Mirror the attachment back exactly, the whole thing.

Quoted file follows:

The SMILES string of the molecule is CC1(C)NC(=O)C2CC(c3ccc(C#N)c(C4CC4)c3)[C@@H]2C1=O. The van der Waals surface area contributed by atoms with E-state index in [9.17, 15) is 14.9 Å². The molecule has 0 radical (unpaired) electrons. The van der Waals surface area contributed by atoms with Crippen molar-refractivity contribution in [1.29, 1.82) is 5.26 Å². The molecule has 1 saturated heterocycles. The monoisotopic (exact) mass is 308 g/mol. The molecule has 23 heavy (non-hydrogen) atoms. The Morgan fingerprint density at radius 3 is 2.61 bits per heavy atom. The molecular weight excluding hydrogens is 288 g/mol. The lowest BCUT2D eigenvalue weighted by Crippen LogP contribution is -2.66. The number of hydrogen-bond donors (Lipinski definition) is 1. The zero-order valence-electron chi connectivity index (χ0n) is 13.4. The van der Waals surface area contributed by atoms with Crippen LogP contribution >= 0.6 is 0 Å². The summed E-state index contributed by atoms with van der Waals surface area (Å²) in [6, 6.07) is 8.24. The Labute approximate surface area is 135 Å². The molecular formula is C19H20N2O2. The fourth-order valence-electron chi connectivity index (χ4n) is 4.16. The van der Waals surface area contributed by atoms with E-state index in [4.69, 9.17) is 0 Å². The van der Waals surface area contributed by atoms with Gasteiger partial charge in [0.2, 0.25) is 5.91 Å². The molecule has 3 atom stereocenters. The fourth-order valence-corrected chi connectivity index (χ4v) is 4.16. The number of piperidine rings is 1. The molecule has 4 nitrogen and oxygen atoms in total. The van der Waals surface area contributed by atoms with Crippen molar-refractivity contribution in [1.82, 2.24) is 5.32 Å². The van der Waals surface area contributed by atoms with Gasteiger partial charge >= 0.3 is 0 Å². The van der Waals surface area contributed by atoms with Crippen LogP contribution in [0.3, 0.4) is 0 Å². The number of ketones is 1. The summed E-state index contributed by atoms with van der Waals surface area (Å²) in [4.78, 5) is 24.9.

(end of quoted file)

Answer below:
The SMILES string of the molecule is CC1(C)NC(=O)C2CC(c3ccc(C#N)c(C4CC4)c3)[C@@H]2C1=O. The van der Waals surface area contributed by atoms with E-state index in [9.17, 15) is 14.9 Å². The molecule has 0 radical (unpaired) electrons. The van der Waals surface area contributed by atoms with Crippen molar-refractivity contribution in [1.29, 1.82) is 5.26 Å². The molecule has 1 saturated heterocycles. The monoisotopic (exact) mass is 308 g/mol. The molecule has 23 heavy (non-hydrogen) atoms. The Morgan fingerprint density at radius 3 is 2.61 bits per heavy atom. The molecular weight excluding hydrogens is 288 g/mol. The lowest BCUT2D eigenvalue weighted by Crippen LogP contribution is -2.66. The number of hydrogen-bond donors (Lipinski definition) is 1. The zero-order valence-electron chi connectivity index (χ0n) is 13.4. The van der Waals surface area contributed by atoms with Crippen LogP contribution >= 0.6 is 0 Å². The summed E-state index contributed by atoms with van der Waals surface area (Å²) in [6, 6.07) is 8.24. The Labute approximate surface area is 135 Å². The molecular formula is C19H20N2O2. The fourth-order valence-electron chi connectivity index (χ4n) is 4.16. The van der Waals surface area contributed by atoms with E-state index in [4.69, 9.17) is 0 Å². The van der Waals surface area contributed by atoms with Gasteiger partial charge in [0.2, 0.25) is 5.91 Å². The molecule has 3 atom stereocenters. The fourth-order valence-corrected chi connectivity index (χ4v) is 4.16. The number of piperidine rings is 1. The molecule has 4 nitrogen and oxygen atoms in total. The van der Waals surface area contributed by atoms with Crippen molar-refractivity contribution in [1.82, 2.24) is 5.32 Å². The van der Waals surface area contributed by atoms with Gasteiger partial charge >= 0.3 is 0 Å². The van der Waals surface area contributed by atoms with Crippen LogP contribution in [0.3, 0.4) is 0 Å². The number of ketones is 1. The summed E-state index contributed by atoms with van der Waals surface area (Å²) in [4.78, 5) is 24.9.